Nodaks Take to the Road - Highway System Vastly Improved

Bismarck, N.D.
December 31, 1972

Highway Department officials tell us that North Dakotans drove a total of 4.1 million miles within the state during this year. That is almost double the number of miles for 1955. Motor vehicle registration increased significantly from 276,000 to 476,000, and North Dakota has 331,000 licensed drivers.

I's rather be in ND

All that driving by all those people took place on a vastly improved road system. At the end of World War II, the state had only 1,700 miles of hard-surfaced roads of its more than 6,000 miles of primary highways. The postwar prosperity allowed the legislature to pump millions of dollars into road improvement. By 1955, however, less than half of the primary roads had been surfaced, leaving 3,000 miles of gravel, including some main highways.

Today over 6,000 miles have been paved, leaving only 250 miles in gravel. And, thanks to President Eisenhower, the state is serviced with two interstate four-lane, limited-access highways, I-29 and I-94. No wonder so many people are driving so many miles.

Touring is a natural outgrowth of driving so many miles. The state has organized a department which has as its sole function the promotion of North Dakota as a place people will want to visit. Millionaire Harold Schafer is busy restoring Medora as a frontier town that both NoDaks and out-of-state visitors will appreciate. The State Historical Society of North Dakota has been upgrading its historical sites, and planning for a new museum on the capitol grounds is in the works. North Dakotans are becoming more aware that they have unique things to offer the nation.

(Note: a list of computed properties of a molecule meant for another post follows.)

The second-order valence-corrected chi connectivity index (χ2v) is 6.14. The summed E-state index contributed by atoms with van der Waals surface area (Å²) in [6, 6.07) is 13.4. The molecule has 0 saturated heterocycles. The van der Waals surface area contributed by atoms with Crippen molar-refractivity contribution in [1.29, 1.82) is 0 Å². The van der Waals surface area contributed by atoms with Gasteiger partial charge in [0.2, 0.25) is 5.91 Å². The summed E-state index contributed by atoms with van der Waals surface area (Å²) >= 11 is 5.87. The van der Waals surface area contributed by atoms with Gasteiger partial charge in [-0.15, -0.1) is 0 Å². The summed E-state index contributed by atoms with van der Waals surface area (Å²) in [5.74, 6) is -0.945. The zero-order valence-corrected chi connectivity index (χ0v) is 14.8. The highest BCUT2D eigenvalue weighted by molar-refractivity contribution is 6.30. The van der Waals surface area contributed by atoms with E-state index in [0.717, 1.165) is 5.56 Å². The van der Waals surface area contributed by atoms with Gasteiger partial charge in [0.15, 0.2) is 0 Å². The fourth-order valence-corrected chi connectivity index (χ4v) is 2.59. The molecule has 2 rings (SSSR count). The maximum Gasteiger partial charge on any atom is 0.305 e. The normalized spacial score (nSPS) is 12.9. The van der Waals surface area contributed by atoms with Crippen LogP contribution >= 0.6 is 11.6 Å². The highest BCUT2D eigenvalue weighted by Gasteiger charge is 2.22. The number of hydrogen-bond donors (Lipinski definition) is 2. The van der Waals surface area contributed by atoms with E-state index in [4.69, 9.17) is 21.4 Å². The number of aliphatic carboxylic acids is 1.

Travel has become a great deal easier with the rapid development of motels. Old ones are being upgraded and new ones built. National chains such as Holiday Inn and Ramada Inn are finding great success in North Dakota. North Dakota is on the move.

Queen City Motel, Dickinson.  Courtesy of North Dakota Institute for Regional Studies.

City Center Motel.  Courtesy of North Dakota Institute for Regional Studies.

By Dr. D. Jerome Tweton

Source

Originally published as The North Star Dakotan student newspaper, written by Dr. D. Jerome Tweton and supported by the North Dakota Humanities Council.

Grade Level

3-4, 6, 9-12

Subject Matter

Social Studies

North Star Dakotan:

Journals and Art Work: The Indian People, The Trade, and The Land

The Indian People

The Purchase and Exploration of Louisiana

The Fur Trade

Dakota Territory

The Military Frontier

The Reservation System

George Armstrong Custer and the Battle of the Little Bighorn

The Great Dakota Boom, 1878-1890

Reservation Troubles, 1886-1890

The Making of a State and a Constitution

The North Dakota Economy, 1890-1915

Life on the Indian Reservations

The North Dakota National Guard and the Philippines

North Dakota, The Great War and After

The Nonpartisan League's Rise to Power

The Nonpartisan League in Power

The Nonpartisan League's Decline

The 1920s

1930s: North Dakota's Economic and Political Climate

The New Deal in North Dakota

The Road to World War II

North Dakota and American Society

North Dakota Optimism and Economic Developments

North Dakota and Political Change

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